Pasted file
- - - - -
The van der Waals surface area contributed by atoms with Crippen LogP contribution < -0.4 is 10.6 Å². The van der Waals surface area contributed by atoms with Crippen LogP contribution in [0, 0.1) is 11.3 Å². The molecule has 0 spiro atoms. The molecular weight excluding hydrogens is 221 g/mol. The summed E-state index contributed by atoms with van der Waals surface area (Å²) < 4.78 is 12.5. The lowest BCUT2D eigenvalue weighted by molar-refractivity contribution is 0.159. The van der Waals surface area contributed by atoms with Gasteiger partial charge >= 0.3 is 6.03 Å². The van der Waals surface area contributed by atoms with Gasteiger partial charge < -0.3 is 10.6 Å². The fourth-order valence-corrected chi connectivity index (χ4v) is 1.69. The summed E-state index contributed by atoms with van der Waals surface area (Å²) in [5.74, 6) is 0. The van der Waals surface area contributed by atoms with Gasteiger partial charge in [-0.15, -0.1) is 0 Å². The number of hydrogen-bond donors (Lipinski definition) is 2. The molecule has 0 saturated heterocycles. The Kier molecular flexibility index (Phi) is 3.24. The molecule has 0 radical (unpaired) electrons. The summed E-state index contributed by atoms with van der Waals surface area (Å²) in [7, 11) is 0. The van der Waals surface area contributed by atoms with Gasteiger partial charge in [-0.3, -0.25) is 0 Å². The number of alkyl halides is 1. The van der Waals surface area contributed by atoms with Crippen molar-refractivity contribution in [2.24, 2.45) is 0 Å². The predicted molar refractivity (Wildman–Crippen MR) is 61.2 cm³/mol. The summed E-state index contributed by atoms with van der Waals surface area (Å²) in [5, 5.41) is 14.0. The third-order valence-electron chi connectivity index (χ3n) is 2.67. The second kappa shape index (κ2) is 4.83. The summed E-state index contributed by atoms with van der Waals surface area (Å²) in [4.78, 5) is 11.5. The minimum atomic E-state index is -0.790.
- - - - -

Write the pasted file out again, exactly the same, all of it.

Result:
The van der Waals surface area contributed by atoms with Crippen LogP contribution < -0.4 is 10.6 Å². The van der Waals surface area contributed by atoms with Crippen LogP contribution in [0, 0.1) is 11.3 Å². The molecule has 0 spiro atoms. The molecular weight excluding hydrogens is 221 g/mol. The summed E-state index contributed by atoms with van der Waals surface area (Å²) < 4.78 is 12.5. The lowest BCUT2D eigenvalue weighted by molar-refractivity contribution is 0.159. The van der Waals surface area contributed by atoms with Gasteiger partial charge >= 0.3 is 6.03 Å². The van der Waals surface area contributed by atoms with Gasteiger partial charge < -0.3 is 10.6 Å². The fourth-order valence-corrected chi connectivity index (χ4v) is 1.69. The summed E-state index contributed by atoms with van der Waals surface area (Å²) in [5.74, 6) is 0. The van der Waals surface area contributed by atoms with Gasteiger partial charge in [-0.15, -0.1) is 0 Å². The number of hydrogen-bond donors (Lipinski definition) is 2. The molecule has 0 saturated heterocycles. The Kier molecular flexibility index (Phi) is 3.24. The molecule has 0 radical (unpaired) electrons. The summed E-state index contributed by atoms with van der Waals surface area (Å²) in [7, 11) is 0. The van der Waals surface area contributed by atoms with Gasteiger partial charge in [-0.3, -0.25) is 0 Å². The number of alkyl halides is 1. The van der Waals surface area contributed by atoms with Crippen molar-refractivity contribution in [2.24, 2.45) is 0 Å². The predicted molar refractivity (Wildman–Crippen MR) is 61.2 cm³/mol. The summed E-state index contributed by atoms with van der Waals surface area (Å²) in [5, 5.41) is 14.0. The third-order valence-electron chi connectivity index (χ3n) is 2.67. The second kappa shape index (κ2) is 4.83. The summed E-state index contributed by atoms with van der Waals surface area (Å²) in [4.78, 5) is 11.5. The minimum atomic E-state index is -0.790.